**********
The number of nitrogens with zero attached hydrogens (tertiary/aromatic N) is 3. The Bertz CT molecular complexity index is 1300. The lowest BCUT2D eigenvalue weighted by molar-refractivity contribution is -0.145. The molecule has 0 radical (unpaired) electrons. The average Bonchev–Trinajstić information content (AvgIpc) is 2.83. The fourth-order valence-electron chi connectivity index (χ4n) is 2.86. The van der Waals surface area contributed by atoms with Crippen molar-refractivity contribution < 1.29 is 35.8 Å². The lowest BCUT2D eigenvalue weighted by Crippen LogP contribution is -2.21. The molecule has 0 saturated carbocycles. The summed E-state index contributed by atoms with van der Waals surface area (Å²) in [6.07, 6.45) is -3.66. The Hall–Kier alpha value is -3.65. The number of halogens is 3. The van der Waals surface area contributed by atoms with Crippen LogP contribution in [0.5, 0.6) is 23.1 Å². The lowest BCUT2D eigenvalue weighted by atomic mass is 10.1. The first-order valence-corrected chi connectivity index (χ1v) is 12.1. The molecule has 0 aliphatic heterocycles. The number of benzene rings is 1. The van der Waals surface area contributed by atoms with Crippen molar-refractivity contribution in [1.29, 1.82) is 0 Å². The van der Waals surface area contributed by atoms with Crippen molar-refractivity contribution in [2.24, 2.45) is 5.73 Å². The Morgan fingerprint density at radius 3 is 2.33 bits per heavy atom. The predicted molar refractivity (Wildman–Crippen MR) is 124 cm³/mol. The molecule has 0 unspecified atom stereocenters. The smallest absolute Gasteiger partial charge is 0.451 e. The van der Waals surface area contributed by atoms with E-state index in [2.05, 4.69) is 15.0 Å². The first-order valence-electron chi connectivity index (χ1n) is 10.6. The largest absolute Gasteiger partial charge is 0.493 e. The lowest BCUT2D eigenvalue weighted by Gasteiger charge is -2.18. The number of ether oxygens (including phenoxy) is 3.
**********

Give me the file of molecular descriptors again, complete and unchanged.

The number of nitrogens with zero attached hydrogens (tertiary/aromatic N) is 3. The Bertz CT molecular complexity index is 1300. The lowest BCUT2D eigenvalue weighted by molar-refractivity contribution is -0.145. The molecule has 0 radical (unpaired) electrons. The average Bonchev–Trinajstić information content (AvgIpc) is 2.83. The fourth-order valence-electron chi connectivity index (χ4n) is 2.86. The van der Waals surface area contributed by atoms with Crippen molar-refractivity contribution < 1.29 is 35.8 Å². The lowest BCUT2D eigenvalue weighted by Crippen LogP contribution is -2.21. The molecule has 0 saturated carbocycles. The summed E-state index contributed by atoms with van der Waals surface area (Å²) in [6.07, 6.45) is -3.66. The Hall–Kier alpha value is -3.65. The number of halogens is 3. The van der Waals surface area contributed by atoms with Crippen LogP contribution in [0.5, 0.6) is 23.1 Å². The lowest BCUT2D eigenvalue weighted by atomic mass is 10.1. The first-order valence-corrected chi connectivity index (χ1v) is 12.1. The molecule has 0 aliphatic heterocycles. The number of benzene rings is 1. The van der Waals surface area contributed by atoms with Crippen molar-refractivity contribution in [1.29, 1.82) is 0 Å². The van der Waals surface area contributed by atoms with Crippen molar-refractivity contribution in [2.24, 2.45) is 5.73 Å². The Morgan fingerprint density at radius 3 is 2.33 bits per heavy atom. The predicted molar refractivity (Wildman–Crippen MR) is 124 cm³/mol. The molecule has 0 unspecified atom stereocenters. The smallest absolute Gasteiger partial charge is 0.451 e. The van der Waals surface area contributed by atoms with E-state index in [2.05, 4.69) is 15.0 Å². The first-order valence-electron chi connectivity index (χ1n) is 10.6. The largest absolute Gasteiger partial charge is 0.493 e. The lowest BCUT2D eigenvalue weighted by Gasteiger charge is -2.18. The number of ether oxygens (including phenoxy) is 3.